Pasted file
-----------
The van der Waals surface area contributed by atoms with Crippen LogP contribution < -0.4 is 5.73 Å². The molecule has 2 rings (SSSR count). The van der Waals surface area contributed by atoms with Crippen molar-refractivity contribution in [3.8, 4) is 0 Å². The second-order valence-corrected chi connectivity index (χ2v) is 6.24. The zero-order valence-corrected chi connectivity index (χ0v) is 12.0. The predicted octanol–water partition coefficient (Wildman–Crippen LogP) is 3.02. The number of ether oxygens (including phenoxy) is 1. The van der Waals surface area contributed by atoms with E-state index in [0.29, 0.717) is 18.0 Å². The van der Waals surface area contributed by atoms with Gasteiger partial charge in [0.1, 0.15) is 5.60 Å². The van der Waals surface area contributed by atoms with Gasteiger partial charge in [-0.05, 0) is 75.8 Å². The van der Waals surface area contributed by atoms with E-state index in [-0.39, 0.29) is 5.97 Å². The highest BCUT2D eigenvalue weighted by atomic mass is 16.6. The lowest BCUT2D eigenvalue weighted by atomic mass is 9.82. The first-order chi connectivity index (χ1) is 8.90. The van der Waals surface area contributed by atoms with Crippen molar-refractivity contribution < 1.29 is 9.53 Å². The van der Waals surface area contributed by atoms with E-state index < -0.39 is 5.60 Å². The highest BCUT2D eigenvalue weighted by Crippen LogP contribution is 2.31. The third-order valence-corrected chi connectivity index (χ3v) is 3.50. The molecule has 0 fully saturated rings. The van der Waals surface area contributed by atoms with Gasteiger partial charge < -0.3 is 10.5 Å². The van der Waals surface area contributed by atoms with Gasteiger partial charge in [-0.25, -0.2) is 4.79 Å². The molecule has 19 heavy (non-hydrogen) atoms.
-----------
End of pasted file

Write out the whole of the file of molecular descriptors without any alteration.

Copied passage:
The van der Waals surface area contributed by atoms with Crippen LogP contribution < -0.4 is 5.73 Å². The molecule has 2 rings (SSSR count). The van der Waals surface area contributed by atoms with Crippen molar-refractivity contribution in [3.8, 4) is 0 Å². The second-order valence-corrected chi connectivity index (χ2v) is 6.24. The zero-order valence-corrected chi connectivity index (χ0v) is 12.0. The predicted octanol–water partition coefficient (Wildman–Crippen LogP) is 3.02. The number of ether oxygens (including phenoxy) is 1. The van der Waals surface area contributed by atoms with E-state index in [0.29, 0.717) is 18.0 Å². The van der Waals surface area contributed by atoms with Gasteiger partial charge in [0.1, 0.15) is 5.60 Å². The van der Waals surface area contributed by atoms with Gasteiger partial charge in [-0.05, 0) is 75.8 Å². The van der Waals surface area contributed by atoms with E-state index in [-0.39, 0.29) is 5.97 Å². The highest BCUT2D eigenvalue weighted by atomic mass is 16.6. The lowest BCUT2D eigenvalue weighted by atomic mass is 9.82. The first-order chi connectivity index (χ1) is 8.90. The van der Waals surface area contributed by atoms with Crippen molar-refractivity contribution < 1.29 is 9.53 Å². The van der Waals surface area contributed by atoms with E-state index < -0.39 is 5.60 Å². The highest BCUT2D eigenvalue weighted by Crippen LogP contribution is 2.31. The third-order valence-corrected chi connectivity index (χ3v) is 3.50. The molecule has 0 fully saturated rings. The van der Waals surface area contributed by atoms with Gasteiger partial charge < -0.3 is 10.5 Å². The van der Waals surface area contributed by atoms with Gasteiger partial charge in [-0.25, -0.2) is 4.79 Å². The molecule has 19 heavy (non-hydrogen) atoms.